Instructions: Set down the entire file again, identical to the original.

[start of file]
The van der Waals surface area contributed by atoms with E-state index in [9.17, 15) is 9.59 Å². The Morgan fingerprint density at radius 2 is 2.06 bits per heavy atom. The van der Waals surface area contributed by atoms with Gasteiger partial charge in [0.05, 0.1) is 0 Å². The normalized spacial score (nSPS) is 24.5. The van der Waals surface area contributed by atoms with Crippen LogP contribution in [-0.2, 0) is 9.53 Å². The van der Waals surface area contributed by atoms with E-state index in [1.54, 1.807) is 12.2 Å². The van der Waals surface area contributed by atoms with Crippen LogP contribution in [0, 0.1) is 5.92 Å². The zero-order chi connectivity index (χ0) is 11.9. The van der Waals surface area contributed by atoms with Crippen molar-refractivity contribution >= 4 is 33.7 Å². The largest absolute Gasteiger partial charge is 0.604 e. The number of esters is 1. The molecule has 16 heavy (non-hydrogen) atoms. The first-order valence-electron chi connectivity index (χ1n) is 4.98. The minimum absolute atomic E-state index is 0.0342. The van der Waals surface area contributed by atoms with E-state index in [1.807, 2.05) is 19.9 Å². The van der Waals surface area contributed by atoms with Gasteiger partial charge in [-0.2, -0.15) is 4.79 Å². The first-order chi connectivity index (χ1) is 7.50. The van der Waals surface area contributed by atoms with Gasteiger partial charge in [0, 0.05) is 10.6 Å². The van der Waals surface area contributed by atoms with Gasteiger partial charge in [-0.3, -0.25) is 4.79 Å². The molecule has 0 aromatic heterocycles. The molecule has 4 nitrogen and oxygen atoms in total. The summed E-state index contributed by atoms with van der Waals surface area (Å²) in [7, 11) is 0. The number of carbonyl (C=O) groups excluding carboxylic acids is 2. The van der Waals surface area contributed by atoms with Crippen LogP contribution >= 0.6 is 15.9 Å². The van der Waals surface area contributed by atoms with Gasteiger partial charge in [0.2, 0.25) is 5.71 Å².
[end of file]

The van der Waals surface area contributed by atoms with E-state index in [9.17, 15) is 9.59 Å². The Morgan fingerprint density at radius 2 is 2.06 bits per heavy atom. The van der Waals surface area contributed by atoms with Gasteiger partial charge in [0.05, 0.1) is 0 Å². The normalized spacial score (nSPS) is 24.5. The van der Waals surface area contributed by atoms with Crippen LogP contribution in [-0.2, 0) is 9.53 Å². The van der Waals surface area contributed by atoms with E-state index in [1.54, 1.807) is 12.2 Å². The van der Waals surface area contributed by atoms with Crippen LogP contribution in [0, 0.1) is 5.92 Å². The zero-order chi connectivity index (χ0) is 11.9. The van der Waals surface area contributed by atoms with Crippen molar-refractivity contribution >= 4 is 33.7 Å². The largest absolute Gasteiger partial charge is 0.604 e. The number of esters is 1. The molecule has 16 heavy (non-hydrogen) atoms. The first-order valence-electron chi connectivity index (χ1n) is 4.98. The minimum absolute atomic E-state index is 0.0342. The van der Waals surface area contributed by atoms with E-state index in [1.807, 2.05) is 19.9 Å². The van der Waals surface area contributed by atoms with Gasteiger partial charge in [-0.2, -0.15) is 4.79 Å². The first-order chi connectivity index (χ1) is 7.50. The van der Waals surface area contributed by atoms with Gasteiger partial charge in [0, 0.05) is 10.6 Å². The van der Waals surface area contributed by atoms with Gasteiger partial charge in [-0.3, -0.25) is 4.79 Å². The molecule has 0 aromatic heterocycles. The molecule has 4 nitrogen and oxygen atoms in total. The summed E-state index contributed by atoms with van der Waals surface area (Å²) in [7, 11) is 0. The number of carbonyl (C=O) groups excluding carboxylic acids is 2. The van der Waals surface area contributed by atoms with Crippen LogP contribution >= 0.6 is 15.9 Å². The van der Waals surface area contributed by atoms with Gasteiger partial charge in [0.2, 0.25) is 5.71 Å².